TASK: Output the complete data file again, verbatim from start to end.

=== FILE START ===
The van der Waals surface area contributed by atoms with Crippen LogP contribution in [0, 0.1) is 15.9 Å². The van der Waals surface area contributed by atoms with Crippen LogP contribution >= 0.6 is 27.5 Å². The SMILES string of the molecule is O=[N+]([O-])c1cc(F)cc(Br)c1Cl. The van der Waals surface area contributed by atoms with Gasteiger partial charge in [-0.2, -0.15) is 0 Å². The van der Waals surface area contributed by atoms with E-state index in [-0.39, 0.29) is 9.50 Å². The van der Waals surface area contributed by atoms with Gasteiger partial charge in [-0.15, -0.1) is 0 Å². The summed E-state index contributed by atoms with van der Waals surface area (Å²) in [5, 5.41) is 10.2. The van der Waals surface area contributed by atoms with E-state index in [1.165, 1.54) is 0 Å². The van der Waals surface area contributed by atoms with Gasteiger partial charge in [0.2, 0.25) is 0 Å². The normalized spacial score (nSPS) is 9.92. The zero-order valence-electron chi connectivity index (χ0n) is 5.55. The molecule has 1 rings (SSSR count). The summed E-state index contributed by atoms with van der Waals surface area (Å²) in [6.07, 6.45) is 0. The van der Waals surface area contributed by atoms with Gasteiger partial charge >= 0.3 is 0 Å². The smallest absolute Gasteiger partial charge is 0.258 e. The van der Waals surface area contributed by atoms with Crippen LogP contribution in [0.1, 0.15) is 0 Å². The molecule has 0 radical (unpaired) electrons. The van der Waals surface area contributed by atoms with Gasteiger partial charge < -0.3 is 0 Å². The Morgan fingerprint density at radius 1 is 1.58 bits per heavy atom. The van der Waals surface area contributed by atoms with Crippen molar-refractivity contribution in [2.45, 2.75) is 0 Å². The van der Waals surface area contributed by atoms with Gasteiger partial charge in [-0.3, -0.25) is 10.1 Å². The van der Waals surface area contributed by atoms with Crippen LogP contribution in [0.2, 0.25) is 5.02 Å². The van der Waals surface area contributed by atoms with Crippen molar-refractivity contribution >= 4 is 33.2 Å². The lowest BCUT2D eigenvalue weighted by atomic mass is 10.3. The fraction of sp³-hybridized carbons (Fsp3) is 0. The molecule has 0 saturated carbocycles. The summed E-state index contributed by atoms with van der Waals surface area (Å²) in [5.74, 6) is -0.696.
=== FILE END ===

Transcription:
The van der Waals surface area contributed by atoms with Crippen LogP contribution in [0, 0.1) is 15.9 Å². The van der Waals surface area contributed by atoms with Crippen LogP contribution >= 0.6 is 27.5 Å². The SMILES string of the molecule is O=[N+]([O-])c1cc(F)cc(Br)c1Cl. The van der Waals surface area contributed by atoms with Gasteiger partial charge in [-0.2, -0.15) is 0 Å². The van der Waals surface area contributed by atoms with E-state index in [-0.39, 0.29) is 9.50 Å². The van der Waals surface area contributed by atoms with Gasteiger partial charge in [-0.15, -0.1) is 0 Å². The summed E-state index contributed by atoms with van der Waals surface area (Å²) in [5, 5.41) is 10.2. The van der Waals surface area contributed by atoms with E-state index in [1.165, 1.54) is 0 Å². The van der Waals surface area contributed by atoms with Gasteiger partial charge in [0.2, 0.25) is 0 Å². The normalized spacial score (nSPS) is 9.92. The zero-order valence-electron chi connectivity index (χ0n) is 5.55. The molecule has 1 rings (SSSR count). The summed E-state index contributed by atoms with van der Waals surface area (Å²) in [6.07, 6.45) is 0. The van der Waals surface area contributed by atoms with Gasteiger partial charge >= 0.3 is 0 Å². The smallest absolute Gasteiger partial charge is 0.258 e. The van der Waals surface area contributed by atoms with Crippen LogP contribution in [0.1, 0.15) is 0 Å². The molecule has 0 radical (unpaired) electrons. The van der Waals surface area contributed by atoms with Gasteiger partial charge < -0.3 is 0 Å². The Morgan fingerprint density at radius 1 is 1.58 bits per heavy atom. The van der Waals surface area contributed by atoms with Crippen molar-refractivity contribution in [2.45, 2.75) is 0 Å². The van der Waals surface area contributed by atoms with Gasteiger partial charge in [-0.3, -0.25) is 10.1 Å². The van der Waals surface area contributed by atoms with Crippen LogP contribution in [0.2, 0.25) is 5.02 Å². The van der Waals surface area contributed by atoms with Crippen molar-refractivity contribution >= 4 is 33.2 Å². The lowest BCUT2D eigenvalue weighted by atomic mass is 10.3. The fraction of sp³-hybridized carbons (Fsp3) is 0. The molecule has 0 saturated carbocycles. The summed E-state index contributed by atoms with van der Waals surface area (Å²) in [5.74, 6) is -0.696.